Conservatives often fret that Barack Obama is leading the nation toward socialism. In my mind, that's an insult to socialism, which, in theory, at least, seeks to uplift the lower classes through greater prosperity. In contrast, the current administration and its core of wealthy supporters are more reminiscent of British Tories, the longtime defenders of hereditary privilege, a hierarchical social order and slow-paced economic change.
The notion that the "progressives" are, in fact, closeted Royalists has been trotted out by a handful of Obama admirers, such as Andrew Sullivan, who calls the president "the conservative reformist of my dreams." Essentially, Sullivan argues, Obama has been a "Tory president," with more in common with, say, an aristocratic toff like British Prime Minister David Cameron than a traditional left-liberal reformer.
The fundamental conservativism underlying the modern "progressive" marks the central thesis of an upcoming book by historian Fred Siegel, appropriately titled "Revolt Against the Masses." Siegel traces the roots of the new-fashioned Toryism to the cultural wars of the 1960s, when the fury of the "Left," once centered on the corporate elites, shifted increasingly to the middle class, which was widely blamed for everything from a culture of conformity to racism and support for the Vietnam War.
Tory progressivism's most-unifying theme, Siegel notes, includes the preservation and conservation of the landed order enjoyed by the British ultrawealthy and upper-middle classes. In the 19th century, Siegel notes, Tory Radicals, like William Wordsworth, William Morris and John Ruskin, objected to the ecological devastation of modern capitalism and sought to preserve the glories of the British countryside.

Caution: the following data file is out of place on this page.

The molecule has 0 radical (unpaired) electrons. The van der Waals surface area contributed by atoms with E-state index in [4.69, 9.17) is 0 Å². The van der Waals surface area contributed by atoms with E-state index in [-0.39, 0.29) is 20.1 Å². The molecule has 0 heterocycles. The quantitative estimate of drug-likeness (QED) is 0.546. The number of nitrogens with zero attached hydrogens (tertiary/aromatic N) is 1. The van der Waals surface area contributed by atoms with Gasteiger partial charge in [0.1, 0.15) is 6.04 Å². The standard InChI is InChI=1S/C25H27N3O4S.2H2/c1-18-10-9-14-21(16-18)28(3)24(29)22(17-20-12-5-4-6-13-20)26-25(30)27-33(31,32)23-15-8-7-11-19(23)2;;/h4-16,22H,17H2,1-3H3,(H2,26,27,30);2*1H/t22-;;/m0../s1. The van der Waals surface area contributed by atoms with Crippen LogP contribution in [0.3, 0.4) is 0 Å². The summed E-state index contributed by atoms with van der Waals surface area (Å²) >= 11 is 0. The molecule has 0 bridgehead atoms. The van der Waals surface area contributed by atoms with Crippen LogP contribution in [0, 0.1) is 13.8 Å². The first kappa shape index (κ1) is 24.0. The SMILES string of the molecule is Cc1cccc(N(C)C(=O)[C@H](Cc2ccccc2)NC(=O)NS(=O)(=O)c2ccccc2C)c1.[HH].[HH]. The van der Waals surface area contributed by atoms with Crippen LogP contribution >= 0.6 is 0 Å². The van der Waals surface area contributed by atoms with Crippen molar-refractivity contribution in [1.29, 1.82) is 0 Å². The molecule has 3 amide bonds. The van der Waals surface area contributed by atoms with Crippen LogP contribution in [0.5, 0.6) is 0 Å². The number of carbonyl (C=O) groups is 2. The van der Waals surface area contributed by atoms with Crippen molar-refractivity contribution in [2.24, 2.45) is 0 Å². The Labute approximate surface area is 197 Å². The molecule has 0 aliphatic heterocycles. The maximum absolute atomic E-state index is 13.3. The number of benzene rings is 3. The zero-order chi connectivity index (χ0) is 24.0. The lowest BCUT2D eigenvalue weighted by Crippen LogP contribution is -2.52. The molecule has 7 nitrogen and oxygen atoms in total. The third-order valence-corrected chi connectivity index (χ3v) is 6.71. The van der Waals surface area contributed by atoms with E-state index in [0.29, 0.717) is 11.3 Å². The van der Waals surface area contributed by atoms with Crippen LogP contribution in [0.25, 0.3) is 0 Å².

They also opposed the "leveling" effects of a market economy that sometimes allowed the less-educated, less well-bred to supplant the old aristocracies, with their supposedly more enlightened tastes. "Strong supporters of centralized monarchical power, this aristocratic sensibility also saw itself as the defender of the poor – in their place," writes Siegel. "Its enemies were the middle classes and the aesthetic ugliness they associated with the industrial economy borne of bourgeois energies."
Today, this Tory tradition lives on in contemporary Britain, where industry remains widely disparaged and land use tightly controlled. There is no more strident defender of preserving the space of the landed gentry than the leading Tory mouthpiece, The Daily Telegraph. All efforts are made to restrict the expansion of suburbs and new towns, all the better to preserve the British countryside for the better enjoyment of the gentry.
As a result, Britain now suffers some of the world's highest housing prices – even in the economically devastated north of the country. Unable to afford decent accommodations, notes author James Heartfield, some British families have been forced to live in old restrooms, garden sheds, even abandoned double-decker buses.